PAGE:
You may want to put down those chips: A recent study found a distinct link between a pregnant woman's fat and caloric intake and the future health of her baby.
While satisfying your cheese-fry craving is sometimes 100% necessary in pregnancy, you may want to switch it up with a green salad (if you can stomach it), since a recent study found that pregnant women who keep high-fat, calorie-dense diets while carrying can pass on a whole slew of health issues to their children.
The research, which was carried out by a group of doctors from The Cleveland Clinic and West Virginia University, studied the repercussions of a mother's diet on the child's chances of developing asthma and abnormalities of lipid and glucose metabolism.
Giovanni Piedimonte, M.D., institute chair for the Center of Pediatric Pulmonary Medicine at the Cleveland Clinic, spoke to Fit Pregnancy about his findings. "If we want to influence the development of things like asthma, diabetes and obesity, we have to intervene either during pregnancy or in the very first months of life with the child," Dr. Piedimonte said. "Any diet that is not correctly balanced with the content of carbohydrates, protein and lipids may have consequences on the fetus. It is [also] very important to realize that vitamins are essential."
Diet and birth outcomes
The researchers observed mice for the purpose of this study (as it would be unethical to involve humans) and only altered their diets during pregnancy. "The only change was the content of fat and lipids during pregnancy exclusively and just that was able to significantly modify the structure of the lungs," Dr. Piedimonte explained. "The airways became very reactive and with the babies that were from mothers that were fed the high-fat, high-caloric diets, the calories and lipids were transferred to the baby through the placenta. That modifies the metabolic profile of the baby."
The study also found a surprising link between an infant's size at birth and the mother's diet. "The babies that were delivered to the high-calorie mothers were surprisingly smaller," Dr. Piedimonte said. "Interestingly enough, the weight was lower but the concentration of fat was higher. Later in life they developed higher weight and their metabolisms looked like the metabolisms of diabetic individuals. It's obvious that the metabolic profile of the baby is dramatically linked to the diet of the mother during pregnancy."
They are what you eat
According to Dr. Piedimonte, mothers should watch the quantities they consume as well as the types of food they eat. "We're getting dangerously close to 40 percent of children being obese or overweight," Dr. Piedimonte said, citing the large amounts of ingredients like high fructose corn syrup in packaged foods as a major reason for this. He suggested that expectant mothers (even those with faster metabolisms) should work closely with a dietician while pregnant, if they can.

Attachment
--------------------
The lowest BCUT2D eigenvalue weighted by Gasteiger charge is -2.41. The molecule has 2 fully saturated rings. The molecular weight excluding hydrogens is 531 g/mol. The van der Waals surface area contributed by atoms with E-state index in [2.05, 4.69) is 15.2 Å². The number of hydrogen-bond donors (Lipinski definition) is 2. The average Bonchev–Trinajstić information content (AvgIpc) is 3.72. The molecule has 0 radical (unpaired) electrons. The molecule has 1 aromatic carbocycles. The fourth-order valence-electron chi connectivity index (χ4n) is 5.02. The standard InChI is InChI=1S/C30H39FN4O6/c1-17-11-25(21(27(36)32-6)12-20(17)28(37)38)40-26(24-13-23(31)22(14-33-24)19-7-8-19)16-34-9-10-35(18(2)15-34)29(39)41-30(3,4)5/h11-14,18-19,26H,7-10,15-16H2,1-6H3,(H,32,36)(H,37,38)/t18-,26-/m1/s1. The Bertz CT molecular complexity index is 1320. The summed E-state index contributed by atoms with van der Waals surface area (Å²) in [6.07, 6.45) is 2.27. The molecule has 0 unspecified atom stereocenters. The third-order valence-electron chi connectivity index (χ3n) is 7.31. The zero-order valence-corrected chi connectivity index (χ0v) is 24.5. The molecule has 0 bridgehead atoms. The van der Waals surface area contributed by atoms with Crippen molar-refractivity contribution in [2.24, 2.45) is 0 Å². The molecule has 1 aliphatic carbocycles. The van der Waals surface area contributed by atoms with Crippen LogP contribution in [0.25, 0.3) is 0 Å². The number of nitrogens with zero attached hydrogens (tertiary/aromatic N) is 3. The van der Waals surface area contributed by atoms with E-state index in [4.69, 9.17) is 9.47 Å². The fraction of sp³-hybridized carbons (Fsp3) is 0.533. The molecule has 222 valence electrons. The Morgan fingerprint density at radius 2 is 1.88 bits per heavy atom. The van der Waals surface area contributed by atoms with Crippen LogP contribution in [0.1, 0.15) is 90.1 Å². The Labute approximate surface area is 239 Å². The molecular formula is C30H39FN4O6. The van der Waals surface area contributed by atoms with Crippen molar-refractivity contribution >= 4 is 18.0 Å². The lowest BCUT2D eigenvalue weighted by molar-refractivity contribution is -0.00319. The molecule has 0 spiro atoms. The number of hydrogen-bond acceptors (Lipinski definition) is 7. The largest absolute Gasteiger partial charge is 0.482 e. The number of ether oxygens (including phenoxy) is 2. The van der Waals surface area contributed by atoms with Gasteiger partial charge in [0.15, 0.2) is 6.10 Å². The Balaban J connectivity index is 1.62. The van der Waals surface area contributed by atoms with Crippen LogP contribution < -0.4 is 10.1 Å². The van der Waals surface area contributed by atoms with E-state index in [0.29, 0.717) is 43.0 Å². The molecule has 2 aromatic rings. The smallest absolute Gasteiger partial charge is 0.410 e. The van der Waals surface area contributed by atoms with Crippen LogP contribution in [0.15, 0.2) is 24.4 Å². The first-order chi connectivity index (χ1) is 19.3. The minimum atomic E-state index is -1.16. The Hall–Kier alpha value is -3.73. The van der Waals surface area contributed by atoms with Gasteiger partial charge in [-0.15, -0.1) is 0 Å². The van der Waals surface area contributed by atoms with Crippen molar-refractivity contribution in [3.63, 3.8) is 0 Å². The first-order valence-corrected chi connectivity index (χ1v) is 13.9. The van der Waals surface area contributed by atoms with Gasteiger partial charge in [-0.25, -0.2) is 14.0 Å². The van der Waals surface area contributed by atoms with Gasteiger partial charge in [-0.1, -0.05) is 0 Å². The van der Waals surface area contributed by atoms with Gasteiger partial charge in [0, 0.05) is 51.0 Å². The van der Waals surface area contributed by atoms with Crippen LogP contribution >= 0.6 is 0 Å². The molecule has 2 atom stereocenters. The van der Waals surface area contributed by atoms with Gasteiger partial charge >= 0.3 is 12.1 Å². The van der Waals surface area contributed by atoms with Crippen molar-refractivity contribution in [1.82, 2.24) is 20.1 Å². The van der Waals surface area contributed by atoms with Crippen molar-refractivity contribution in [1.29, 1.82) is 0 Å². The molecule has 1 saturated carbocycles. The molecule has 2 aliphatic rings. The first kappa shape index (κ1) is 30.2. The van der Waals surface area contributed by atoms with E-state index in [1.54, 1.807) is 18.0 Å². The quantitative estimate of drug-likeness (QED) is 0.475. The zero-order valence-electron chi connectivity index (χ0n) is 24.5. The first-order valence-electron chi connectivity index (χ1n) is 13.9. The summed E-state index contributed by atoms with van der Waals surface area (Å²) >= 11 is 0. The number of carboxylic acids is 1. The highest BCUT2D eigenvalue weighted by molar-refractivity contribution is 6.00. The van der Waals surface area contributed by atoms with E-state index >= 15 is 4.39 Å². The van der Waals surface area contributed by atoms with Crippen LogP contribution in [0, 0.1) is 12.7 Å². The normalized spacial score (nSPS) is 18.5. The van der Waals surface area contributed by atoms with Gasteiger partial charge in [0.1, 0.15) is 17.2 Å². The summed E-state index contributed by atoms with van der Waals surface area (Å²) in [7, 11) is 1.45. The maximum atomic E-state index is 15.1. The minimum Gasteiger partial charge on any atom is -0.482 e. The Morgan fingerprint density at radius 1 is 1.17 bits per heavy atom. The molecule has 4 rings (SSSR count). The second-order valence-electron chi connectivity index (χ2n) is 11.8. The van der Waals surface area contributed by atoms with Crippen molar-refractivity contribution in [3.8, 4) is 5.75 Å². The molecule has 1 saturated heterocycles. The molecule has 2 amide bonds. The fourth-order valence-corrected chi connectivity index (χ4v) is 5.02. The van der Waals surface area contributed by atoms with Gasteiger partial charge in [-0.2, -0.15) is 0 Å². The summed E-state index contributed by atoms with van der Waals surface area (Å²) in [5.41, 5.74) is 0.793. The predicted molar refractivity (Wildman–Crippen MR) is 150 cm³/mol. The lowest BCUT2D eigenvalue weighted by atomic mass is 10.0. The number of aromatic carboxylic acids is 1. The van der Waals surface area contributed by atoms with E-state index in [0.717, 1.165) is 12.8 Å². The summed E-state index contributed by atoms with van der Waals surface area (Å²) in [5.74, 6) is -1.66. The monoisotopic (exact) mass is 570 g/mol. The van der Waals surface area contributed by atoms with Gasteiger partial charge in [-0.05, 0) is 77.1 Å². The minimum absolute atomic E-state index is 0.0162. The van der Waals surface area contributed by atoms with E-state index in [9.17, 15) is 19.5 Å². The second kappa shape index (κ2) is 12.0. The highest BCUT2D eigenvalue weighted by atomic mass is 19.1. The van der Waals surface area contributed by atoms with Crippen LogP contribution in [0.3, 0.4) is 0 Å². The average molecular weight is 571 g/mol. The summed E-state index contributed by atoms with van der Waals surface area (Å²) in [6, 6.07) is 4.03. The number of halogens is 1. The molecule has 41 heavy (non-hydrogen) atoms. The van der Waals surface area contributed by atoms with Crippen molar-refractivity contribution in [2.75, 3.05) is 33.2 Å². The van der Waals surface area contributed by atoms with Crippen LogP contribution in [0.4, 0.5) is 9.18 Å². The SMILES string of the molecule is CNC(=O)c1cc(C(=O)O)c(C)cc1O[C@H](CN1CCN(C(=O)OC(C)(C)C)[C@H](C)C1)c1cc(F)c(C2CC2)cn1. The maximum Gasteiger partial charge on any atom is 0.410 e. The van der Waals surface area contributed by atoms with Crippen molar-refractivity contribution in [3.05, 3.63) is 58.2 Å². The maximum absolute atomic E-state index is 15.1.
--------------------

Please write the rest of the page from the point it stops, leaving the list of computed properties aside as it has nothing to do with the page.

"Diet should be discussed with experts. You can easily consume too many carbohydrates or lipids and that is going to have the ability to affect the metabolic status of the fetus," Dr. Piedimonte said. "This is not something that should be left to serendipity: A mother should very carefully assess the diet with an expert."
A baby-friendly diet
Since most pregnant readers may not have time (or the means) to schedule a session with a nutrition expert, Fit Pregnancy spoke with one instead, to get a better sense of what women should (and should not) eat during pregnancy. Dawn Lerman, a holistic nutritionist who regularly works with children and women, said it's important to note the distinction between good and bad fats. "Healthy fats like nuts, avocados, flax seeds [and] chia seeds should make up at least 25 percent of your diet," she said. "A healthy, well-balanced diet that includes good fats helps balance mood and contributes to brain development."
With that being said, Lerman says even healthy fats should be eaten in moderation—a quarter to a half an avocado, for example, is a good portion size. Lerman recommended that pregnant women think in terms of "moderation, not deprivation—except when it comes to trans fats, sugar and processed carbs" and that women should balance their diets by eating equal amounts of protein, carbs and greens.
"You want to stay away from anything processed. It's just excess fat, excess sugar, excess carbs," Lerman said. "A pregnant woman should have six small meals a day and each one should have protein. Everything has to be part of a healthy diet. You don't want to live on McDonalds and ice cream—but twice a week if you have a little scoop of ice cream, that's fine. Think about it like this: What would you feed your baby? If your baby was sitting next to you, would you feed them a block of cheese? Or would you want a nice variety of healthy things?"